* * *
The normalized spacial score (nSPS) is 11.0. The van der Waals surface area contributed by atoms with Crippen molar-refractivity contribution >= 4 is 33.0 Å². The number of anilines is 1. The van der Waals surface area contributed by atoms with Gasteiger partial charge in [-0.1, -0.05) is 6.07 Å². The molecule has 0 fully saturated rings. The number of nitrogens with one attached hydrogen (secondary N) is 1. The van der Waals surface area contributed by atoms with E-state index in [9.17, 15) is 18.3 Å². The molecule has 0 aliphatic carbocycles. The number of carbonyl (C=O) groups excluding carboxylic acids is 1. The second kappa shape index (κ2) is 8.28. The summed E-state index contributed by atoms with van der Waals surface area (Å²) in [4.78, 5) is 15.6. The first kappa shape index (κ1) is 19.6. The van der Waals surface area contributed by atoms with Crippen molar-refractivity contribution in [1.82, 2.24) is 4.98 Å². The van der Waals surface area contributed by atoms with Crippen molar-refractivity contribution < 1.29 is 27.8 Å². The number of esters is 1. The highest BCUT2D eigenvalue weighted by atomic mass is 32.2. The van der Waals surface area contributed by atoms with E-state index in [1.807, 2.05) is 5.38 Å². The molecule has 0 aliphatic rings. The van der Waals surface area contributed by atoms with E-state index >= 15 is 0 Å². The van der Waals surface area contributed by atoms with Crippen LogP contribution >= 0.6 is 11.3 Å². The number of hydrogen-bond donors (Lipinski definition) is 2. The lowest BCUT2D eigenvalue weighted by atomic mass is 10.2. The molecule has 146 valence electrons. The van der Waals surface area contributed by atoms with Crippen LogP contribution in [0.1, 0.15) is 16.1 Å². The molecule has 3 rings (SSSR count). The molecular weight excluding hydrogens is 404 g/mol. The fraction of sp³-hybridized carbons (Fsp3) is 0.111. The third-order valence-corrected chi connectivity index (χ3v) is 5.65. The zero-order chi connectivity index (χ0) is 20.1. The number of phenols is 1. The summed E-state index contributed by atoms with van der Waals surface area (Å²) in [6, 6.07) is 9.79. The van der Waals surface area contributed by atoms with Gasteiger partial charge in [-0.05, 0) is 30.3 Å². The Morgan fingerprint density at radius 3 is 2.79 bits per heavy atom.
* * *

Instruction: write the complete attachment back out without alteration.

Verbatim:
The normalized spacial score (nSPS) is 11.0. The van der Waals surface area contributed by atoms with Crippen molar-refractivity contribution >= 4 is 33.0 Å². The number of anilines is 1. The van der Waals surface area contributed by atoms with Gasteiger partial charge in [-0.1, -0.05) is 6.07 Å². The molecule has 0 fully saturated rings. The number of nitrogens with one attached hydrogen (secondary N) is 1. The van der Waals surface area contributed by atoms with E-state index in [9.17, 15) is 18.3 Å². The molecule has 0 aliphatic carbocycles. The number of carbonyl (C=O) groups excluding carboxylic acids is 1. The second kappa shape index (κ2) is 8.28. The summed E-state index contributed by atoms with van der Waals surface area (Å²) in [4.78, 5) is 15.6. The first kappa shape index (κ1) is 19.6. The van der Waals surface area contributed by atoms with Crippen molar-refractivity contribution in [1.82, 2.24) is 4.98 Å². The van der Waals surface area contributed by atoms with Crippen molar-refractivity contribution < 1.29 is 27.8 Å². The number of esters is 1. The highest BCUT2D eigenvalue weighted by atomic mass is 32.2. The van der Waals surface area contributed by atoms with E-state index in [1.807, 2.05) is 5.38 Å². The molecule has 0 aliphatic rings. The van der Waals surface area contributed by atoms with E-state index >= 15 is 0 Å². The van der Waals surface area contributed by atoms with Crippen LogP contribution >= 0.6 is 11.3 Å². The number of hydrogen-bond donors (Lipinski definition) is 2. The lowest BCUT2D eigenvalue weighted by atomic mass is 10.2. The molecule has 146 valence electrons. The van der Waals surface area contributed by atoms with Crippen LogP contribution in [0.1, 0.15) is 16.1 Å². The molecule has 3 rings (SSSR count). The molecular weight excluding hydrogens is 404 g/mol. The fraction of sp³-hybridized carbons (Fsp3) is 0.111. The third-order valence-corrected chi connectivity index (χ3v) is 5.65. The zero-order chi connectivity index (χ0) is 20.1. The number of phenols is 1. The summed E-state index contributed by atoms with van der Waals surface area (Å²) in [6, 6.07) is 9.79. The van der Waals surface area contributed by atoms with Gasteiger partial charge in [-0.05, 0) is 30.3 Å². The Morgan fingerprint density at radius 3 is 2.79 bits per heavy atom.